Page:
Keeping clinicians and patients’ safe from harm is a constant battle for the health sector.
Hygiene standards and best practises of fifty years ago pale in comparison to the methods and procedures of modern medical facilities.
This isn’t because the world has become more dangerous but the way we interact with the world has changed. The ease of international travel has made it incredibly easy for infections to migrate not only from country to country but from continent to continent.
This is a real challenge for medical professionals as it will be far less likely the local populous either (a) have a natural immunity or (b) haven’t been immunised so outbreaks spread rapidly.
Also, the advances in medical science and an aging population mean that people no longer go to hospital just for operations.
Cancer treatments, eye surgeries, investigative procedures, prosthetics and a host of other treatments can all be handled on an out-patient basis.
This means greater numbers of people (both patients and their families) are moving through hospitals than ever before.
More people results in more microbes coming into facilities as well as a greater chance of any infections within the hospital being passed on.
As such, infection control doesn’t just protect the individuals in the hospital but those moving through the hospital as well.
Needless to say containing any potentially infectious material safeguards clinicians, patients and their families from harm but adopting the right approach is critical to that outcome.
A number of medical facilities rely on ‘yellow bags’ to deal with things like anatomical or ‘offensive’ waste. Human waste and items like incontinence pads are included in those categories.
This waste is thrown in a yellow bagged bin before eventually being emptied and taken away by a specialist disposal service.
Aside from the long term cost this represents, there are also inherent risks.
1. Yellow bags fill with potentially infectious material
Every time a bin is open and another item tossed inside (because who realistically carefully puts something in a bin when they’re in a hurry?) it disturbs the air. This throws a cloud of microbes into the space surrounding the bin.
This puts anyone nearby – especially the clinician disposing of the waste at a heightened risk of infection.
2. Bags Can Split
Inevitably bins have to be emptied and carried from their location in the hospital to a holding area and then eventually loaded on to a truck for disposal.
This presents multiple instances where a bag full of infectious material is being moved around a facility.
Should a bag split then this presents a major risk similar to that described above. That’s assuming the contents doesn’t spill on to a floor or surface, in which case there’s a contamination issue to deal with as well.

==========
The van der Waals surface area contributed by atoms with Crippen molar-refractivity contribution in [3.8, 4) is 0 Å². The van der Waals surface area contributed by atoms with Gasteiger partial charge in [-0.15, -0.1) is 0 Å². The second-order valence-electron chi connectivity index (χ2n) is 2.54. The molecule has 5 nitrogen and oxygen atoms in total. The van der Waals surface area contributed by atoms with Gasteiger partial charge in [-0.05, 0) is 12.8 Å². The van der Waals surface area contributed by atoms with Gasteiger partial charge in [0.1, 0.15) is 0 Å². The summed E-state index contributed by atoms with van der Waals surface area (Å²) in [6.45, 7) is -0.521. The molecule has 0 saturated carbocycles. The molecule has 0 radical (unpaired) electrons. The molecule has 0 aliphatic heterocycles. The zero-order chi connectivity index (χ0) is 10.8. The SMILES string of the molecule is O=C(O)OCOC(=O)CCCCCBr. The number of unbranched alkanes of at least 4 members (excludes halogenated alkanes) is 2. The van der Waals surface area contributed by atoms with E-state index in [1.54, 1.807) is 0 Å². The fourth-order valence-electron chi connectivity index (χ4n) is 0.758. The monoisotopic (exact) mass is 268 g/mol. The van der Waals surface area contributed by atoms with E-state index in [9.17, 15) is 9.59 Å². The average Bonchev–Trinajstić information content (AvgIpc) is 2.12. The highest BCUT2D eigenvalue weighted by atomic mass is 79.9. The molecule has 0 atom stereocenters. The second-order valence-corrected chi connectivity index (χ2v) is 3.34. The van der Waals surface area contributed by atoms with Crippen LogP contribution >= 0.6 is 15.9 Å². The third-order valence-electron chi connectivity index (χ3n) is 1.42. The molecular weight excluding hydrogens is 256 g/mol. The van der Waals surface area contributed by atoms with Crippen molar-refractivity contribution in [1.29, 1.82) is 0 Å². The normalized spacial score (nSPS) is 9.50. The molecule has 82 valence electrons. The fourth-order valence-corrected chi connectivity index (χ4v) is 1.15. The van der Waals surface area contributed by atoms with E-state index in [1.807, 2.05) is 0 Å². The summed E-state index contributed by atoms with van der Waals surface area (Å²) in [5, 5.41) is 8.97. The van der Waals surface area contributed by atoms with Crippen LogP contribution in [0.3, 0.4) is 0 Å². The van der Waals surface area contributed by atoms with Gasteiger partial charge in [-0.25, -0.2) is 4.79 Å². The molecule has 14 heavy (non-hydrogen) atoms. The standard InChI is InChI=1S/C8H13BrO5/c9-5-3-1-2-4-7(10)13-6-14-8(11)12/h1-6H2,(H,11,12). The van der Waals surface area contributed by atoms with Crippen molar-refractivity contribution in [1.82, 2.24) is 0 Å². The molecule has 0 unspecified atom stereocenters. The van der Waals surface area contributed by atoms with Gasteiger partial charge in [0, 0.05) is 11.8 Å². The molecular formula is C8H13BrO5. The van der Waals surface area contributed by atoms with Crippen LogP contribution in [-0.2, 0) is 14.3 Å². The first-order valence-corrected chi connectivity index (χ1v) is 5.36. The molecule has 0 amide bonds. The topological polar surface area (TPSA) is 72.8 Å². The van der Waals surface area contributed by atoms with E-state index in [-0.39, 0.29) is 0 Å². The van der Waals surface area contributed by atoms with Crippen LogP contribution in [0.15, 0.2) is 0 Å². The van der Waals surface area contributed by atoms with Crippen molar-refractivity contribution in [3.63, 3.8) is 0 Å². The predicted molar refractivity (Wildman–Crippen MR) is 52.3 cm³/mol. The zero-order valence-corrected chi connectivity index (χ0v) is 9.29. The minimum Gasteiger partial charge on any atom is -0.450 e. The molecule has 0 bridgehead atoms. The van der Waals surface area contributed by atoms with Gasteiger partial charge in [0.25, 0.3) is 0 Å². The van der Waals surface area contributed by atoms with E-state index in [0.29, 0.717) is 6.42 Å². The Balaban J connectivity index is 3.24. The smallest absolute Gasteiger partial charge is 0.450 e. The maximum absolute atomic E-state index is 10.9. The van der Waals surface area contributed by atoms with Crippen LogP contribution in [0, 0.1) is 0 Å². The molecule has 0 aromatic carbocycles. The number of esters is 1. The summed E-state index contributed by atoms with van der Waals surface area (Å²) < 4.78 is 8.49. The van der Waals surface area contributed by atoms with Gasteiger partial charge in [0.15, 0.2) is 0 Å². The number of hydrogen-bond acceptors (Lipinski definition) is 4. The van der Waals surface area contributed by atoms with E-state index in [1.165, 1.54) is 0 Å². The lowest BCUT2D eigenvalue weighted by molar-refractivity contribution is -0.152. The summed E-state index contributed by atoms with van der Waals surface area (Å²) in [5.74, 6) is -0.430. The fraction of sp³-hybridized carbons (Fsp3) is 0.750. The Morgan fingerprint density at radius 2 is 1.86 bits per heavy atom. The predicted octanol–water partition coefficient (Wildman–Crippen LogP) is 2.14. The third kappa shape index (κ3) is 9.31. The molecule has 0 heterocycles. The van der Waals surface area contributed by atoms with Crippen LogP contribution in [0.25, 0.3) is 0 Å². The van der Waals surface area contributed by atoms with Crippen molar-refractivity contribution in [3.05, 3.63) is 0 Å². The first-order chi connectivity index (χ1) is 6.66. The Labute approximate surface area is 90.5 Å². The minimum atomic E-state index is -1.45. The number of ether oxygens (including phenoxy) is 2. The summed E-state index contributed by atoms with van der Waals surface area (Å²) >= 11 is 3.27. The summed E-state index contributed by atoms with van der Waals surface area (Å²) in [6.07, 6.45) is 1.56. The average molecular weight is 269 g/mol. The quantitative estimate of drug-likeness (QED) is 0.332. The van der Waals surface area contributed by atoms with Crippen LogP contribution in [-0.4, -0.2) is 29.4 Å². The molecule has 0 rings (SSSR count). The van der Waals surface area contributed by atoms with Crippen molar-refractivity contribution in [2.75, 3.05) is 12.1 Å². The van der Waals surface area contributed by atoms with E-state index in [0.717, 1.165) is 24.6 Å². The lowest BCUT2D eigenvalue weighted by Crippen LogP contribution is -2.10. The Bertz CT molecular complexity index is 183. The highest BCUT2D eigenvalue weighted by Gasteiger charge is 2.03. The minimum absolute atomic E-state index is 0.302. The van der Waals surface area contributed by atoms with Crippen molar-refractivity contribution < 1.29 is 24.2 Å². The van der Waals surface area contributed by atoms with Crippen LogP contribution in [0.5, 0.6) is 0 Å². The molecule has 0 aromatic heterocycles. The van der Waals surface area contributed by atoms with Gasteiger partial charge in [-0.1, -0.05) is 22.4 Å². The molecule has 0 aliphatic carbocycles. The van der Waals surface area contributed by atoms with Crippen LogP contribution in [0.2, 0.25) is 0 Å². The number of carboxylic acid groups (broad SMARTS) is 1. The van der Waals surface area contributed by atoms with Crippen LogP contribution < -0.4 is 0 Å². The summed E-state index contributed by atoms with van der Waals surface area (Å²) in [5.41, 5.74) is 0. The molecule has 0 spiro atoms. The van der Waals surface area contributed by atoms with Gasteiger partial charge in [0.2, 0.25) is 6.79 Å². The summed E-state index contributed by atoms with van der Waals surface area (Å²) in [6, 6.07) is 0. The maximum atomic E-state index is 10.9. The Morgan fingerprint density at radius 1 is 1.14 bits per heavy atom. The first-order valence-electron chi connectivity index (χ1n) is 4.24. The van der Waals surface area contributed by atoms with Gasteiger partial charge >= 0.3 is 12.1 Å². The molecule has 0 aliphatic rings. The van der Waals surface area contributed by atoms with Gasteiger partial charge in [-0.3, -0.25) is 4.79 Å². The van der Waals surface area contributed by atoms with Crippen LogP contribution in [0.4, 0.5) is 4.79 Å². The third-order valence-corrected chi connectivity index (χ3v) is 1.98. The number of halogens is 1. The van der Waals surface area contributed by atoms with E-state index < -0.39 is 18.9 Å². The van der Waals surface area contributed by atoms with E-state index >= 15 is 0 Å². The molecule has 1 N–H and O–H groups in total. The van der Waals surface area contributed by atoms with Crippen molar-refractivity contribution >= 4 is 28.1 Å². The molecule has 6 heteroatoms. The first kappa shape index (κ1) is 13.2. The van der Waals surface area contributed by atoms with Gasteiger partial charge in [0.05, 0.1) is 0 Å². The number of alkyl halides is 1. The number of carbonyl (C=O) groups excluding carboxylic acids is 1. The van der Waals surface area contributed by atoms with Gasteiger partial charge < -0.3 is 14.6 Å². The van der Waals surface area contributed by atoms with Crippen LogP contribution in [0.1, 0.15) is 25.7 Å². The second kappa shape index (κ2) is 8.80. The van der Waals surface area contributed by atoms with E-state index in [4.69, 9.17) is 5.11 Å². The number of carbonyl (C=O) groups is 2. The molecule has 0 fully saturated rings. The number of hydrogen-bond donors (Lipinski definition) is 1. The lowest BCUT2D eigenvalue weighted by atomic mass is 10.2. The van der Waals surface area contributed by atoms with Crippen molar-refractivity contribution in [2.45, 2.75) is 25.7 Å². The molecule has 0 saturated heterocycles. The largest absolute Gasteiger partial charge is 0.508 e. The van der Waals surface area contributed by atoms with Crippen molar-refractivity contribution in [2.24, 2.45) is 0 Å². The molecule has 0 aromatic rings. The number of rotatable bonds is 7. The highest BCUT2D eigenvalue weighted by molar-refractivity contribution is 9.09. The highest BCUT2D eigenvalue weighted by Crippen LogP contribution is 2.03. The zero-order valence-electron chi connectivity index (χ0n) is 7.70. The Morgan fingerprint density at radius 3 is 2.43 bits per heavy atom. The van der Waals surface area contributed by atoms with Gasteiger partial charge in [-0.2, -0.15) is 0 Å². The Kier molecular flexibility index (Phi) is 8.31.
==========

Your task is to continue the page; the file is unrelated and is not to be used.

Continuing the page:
3. There is also a question of decency
A bin gradually filling up with potentially infectious or offensive waste does not make for a pleasant experience for anyone, including the clinician who has to empty the bin once full.
Maceration on the other hand provides a linear and safe solution to disposing of waste.
Operating a sluice/dirty utility room with a macerator allows clinicians to dispose of potentially infectious material straight away, be it an incontinence pad or a soiled pulp utensil.
What’s more is the item is only handled once. Not several times by multiple people.
There is no risk of ongoing exposure as the utensil or pad is simply covered and taken to the sluice/dirty utility room where it is placed in the macerator and disposed of quickly and safely and efficiently.
This leaves the clinician free to continue with their duties, making the more productive in addition to decreasing the risk of infection to them and the patients.
It eliminates potentially hazardous build-up of infectious material, the extra steps required in its disposal, reduces risk to clinicians and patients and cuts costs by reducing or eliminating waste collection and disposal services.
There is also no risk of splits or items being moved around the hospital.
Thanks to the unique design of our macerators there are also the added benefits of hands free operation and a negligible chance of blockages.
Yellow bags may be an immediate throw-away solution that keeps clinicians on the ward, but the potential health risks eliminate any benefits derived from time saved.
However, time vs cost analysis proves that it’s more efficient to dispose of waste using a macerator rather than using yellow bags that have to be emptied, replaced, stored and disposed of.
So before you renew your infectious material disposal service, speak to DDC Dolphin to discover how we can help support you facility in fighting the spread of infectious disease.